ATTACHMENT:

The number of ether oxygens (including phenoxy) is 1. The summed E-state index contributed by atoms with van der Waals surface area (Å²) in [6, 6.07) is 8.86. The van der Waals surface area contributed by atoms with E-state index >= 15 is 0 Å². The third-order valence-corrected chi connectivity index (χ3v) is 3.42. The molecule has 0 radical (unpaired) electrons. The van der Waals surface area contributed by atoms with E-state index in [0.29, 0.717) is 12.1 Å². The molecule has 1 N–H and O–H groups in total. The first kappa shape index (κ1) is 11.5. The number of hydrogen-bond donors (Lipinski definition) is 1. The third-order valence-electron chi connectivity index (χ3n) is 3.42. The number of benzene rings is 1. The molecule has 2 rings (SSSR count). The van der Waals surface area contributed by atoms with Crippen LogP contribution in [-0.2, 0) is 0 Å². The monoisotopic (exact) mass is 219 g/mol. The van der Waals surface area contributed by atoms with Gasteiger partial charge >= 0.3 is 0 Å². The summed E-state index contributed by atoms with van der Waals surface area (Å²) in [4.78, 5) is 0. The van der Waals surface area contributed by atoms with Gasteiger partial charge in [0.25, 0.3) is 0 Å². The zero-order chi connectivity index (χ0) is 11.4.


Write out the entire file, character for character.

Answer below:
The number of ether oxygens (including phenoxy) is 1. The summed E-state index contributed by atoms with van der Waals surface area (Å²) in [6, 6.07) is 8.86. The van der Waals surface area contributed by atoms with E-state index >= 15 is 0 Å². The third-order valence-corrected chi connectivity index (χ3v) is 3.42. The molecule has 0 radical (unpaired) electrons. The van der Waals surface area contributed by atoms with E-state index in [0.29, 0.717) is 12.1 Å². The molecule has 1 N–H and O–H groups in total. The first kappa shape index (κ1) is 11.5. The number of hydrogen-bond donors (Lipinski definition) is 1. The third-order valence-electron chi connectivity index (χ3n) is 3.42. The number of benzene rings is 1. The molecule has 2 rings (SSSR count). The van der Waals surface area contributed by atoms with Crippen LogP contribution in [-0.2, 0) is 0 Å². The monoisotopic (exact) mass is 219 g/mol. The van der Waals surface area contributed by atoms with Gasteiger partial charge >= 0.3 is 0 Å². The summed E-state index contributed by atoms with van der Waals surface area (Å²) in [4.78, 5) is 0. The van der Waals surface area contributed by atoms with Gasteiger partial charge in [0.25, 0.3) is 0 Å². The zero-order chi connectivity index (χ0) is 11.4.